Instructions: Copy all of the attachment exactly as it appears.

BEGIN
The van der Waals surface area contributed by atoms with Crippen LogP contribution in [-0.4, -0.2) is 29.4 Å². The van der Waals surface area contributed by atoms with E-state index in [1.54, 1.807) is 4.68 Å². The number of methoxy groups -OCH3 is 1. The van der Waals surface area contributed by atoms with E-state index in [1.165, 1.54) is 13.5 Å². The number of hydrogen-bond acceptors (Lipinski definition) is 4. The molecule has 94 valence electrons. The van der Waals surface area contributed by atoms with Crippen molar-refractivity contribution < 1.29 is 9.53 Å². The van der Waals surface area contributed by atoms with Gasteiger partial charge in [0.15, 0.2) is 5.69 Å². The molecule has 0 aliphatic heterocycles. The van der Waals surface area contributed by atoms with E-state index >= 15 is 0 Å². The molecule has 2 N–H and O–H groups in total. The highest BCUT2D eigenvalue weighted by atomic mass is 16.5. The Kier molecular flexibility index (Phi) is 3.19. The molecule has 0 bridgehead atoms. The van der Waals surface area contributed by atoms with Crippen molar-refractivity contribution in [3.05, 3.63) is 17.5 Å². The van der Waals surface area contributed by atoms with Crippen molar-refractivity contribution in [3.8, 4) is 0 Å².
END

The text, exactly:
The van der Waals surface area contributed by atoms with Crippen LogP contribution in [-0.4, -0.2) is 29.4 Å². The van der Waals surface area contributed by atoms with E-state index in [1.54, 1.807) is 4.68 Å². The number of methoxy groups -OCH3 is 1. The van der Waals surface area contributed by atoms with E-state index in [1.165, 1.54) is 13.5 Å². The number of hydrogen-bond acceptors (Lipinski definition) is 4. The molecule has 94 valence electrons. The van der Waals surface area contributed by atoms with Crippen molar-refractivity contribution < 1.29 is 9.53 Å². The van der Waals surface area contributed by atoms with Gasteiger partial charge in [0.15, 0.2) is 5.69 Å². The molecule has 0 aliphatic heterocycles. The van der Waals surface area contributed by atoms with E-state index >= 15 is 0 Å². The molecule has 2 N–H and O–H groups in total. The highest BCUT2D eigenvalue weighted by atomic mass is 16.5. The Kier molecular flexibility index (Phi) is 3.19. The molecule has 0 bridgehead atoms. The van der Waals surface area contributed by atoms with Crippen molar-refractivity contribution in [3.05, 3.63) is 17.5 Å². The van der Waals surface area contributed by atoms with Crippen molar-refractivity contribution in [3.8, 4) is 0 Å².